This is the historic Greyhound Bus station in Montgomery, Alabama. On May 20, 1961, an integrated group of college students from Nashville came here to challenge racial segregation in interstate transportation. Theirs was not an innocent prank by a bunch of fraternity boys and sorority girls. This was serious business. Civil disobedience. They knew they were risking their lives; they wrote out their last wills and testaments before heading to Alabama. It was, after all, Alabama. And, not surprisingly, they were met with mob violence for daring to cross the color line.
Most of the bus station has been shut down, but the windows and walls facing the street have been transformed into an exhibit that documents the role of young people in resisting Jim Crow.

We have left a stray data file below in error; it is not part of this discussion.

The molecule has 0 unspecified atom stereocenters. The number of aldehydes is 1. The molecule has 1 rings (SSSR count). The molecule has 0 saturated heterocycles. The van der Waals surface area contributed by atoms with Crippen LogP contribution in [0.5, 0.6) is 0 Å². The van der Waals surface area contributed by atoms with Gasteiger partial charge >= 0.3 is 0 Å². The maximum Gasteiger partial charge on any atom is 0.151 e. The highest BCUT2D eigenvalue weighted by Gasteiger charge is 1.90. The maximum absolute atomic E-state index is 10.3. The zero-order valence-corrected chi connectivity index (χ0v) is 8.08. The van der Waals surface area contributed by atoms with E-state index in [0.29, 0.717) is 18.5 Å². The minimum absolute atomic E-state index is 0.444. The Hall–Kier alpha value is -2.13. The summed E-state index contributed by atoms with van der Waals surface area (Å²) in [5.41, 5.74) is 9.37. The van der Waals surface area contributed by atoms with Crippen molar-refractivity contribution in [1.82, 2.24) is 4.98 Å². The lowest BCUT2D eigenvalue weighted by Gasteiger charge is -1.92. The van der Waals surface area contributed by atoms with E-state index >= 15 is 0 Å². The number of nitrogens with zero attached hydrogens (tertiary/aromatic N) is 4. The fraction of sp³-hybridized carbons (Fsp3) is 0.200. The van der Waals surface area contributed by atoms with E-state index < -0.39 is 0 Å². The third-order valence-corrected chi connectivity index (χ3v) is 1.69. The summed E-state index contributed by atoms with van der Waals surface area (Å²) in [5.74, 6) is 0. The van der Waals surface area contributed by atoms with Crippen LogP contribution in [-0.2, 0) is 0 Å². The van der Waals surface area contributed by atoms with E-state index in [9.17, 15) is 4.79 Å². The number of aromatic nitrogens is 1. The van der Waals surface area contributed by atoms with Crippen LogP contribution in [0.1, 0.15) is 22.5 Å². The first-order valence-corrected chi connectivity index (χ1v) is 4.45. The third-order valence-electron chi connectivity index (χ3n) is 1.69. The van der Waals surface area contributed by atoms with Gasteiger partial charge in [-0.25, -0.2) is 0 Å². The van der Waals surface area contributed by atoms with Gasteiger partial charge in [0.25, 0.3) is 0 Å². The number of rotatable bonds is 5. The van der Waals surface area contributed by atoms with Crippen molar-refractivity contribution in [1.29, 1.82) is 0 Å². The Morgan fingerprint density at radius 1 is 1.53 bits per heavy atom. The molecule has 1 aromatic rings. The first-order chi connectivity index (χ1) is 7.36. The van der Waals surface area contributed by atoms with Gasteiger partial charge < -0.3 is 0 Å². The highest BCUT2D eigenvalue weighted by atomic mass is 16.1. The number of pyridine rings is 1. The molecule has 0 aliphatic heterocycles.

There’s not much left to see at the station, one of the newer museums on the civil rights trail. There’s an architectural blueprint of the station which shows where blacks and whites were permitted to sit, eat, stand, and pee. Again, not surprisingly, whites were given ample space and comfortable accommodations while blacks were squeezed into smaller “quarters” with separate and unequal everything.
Besides the obligatory gift shop, the Freedom Rides Museum has an art exhibit featuring work by Alabama artists inspired by the courage of the Freedom Riders. This is my favorite work on display:
Read more about the Freedom Rides Museum here: http://www.preserveala.org/greyhoundstation.aspx
Read this excellent article about the riders in Smithsonian Magazine:
And, watch this PBS documentary on the Freedom Riders:
Almost time to get back on the bus….
Julie Drizin, Silver Spring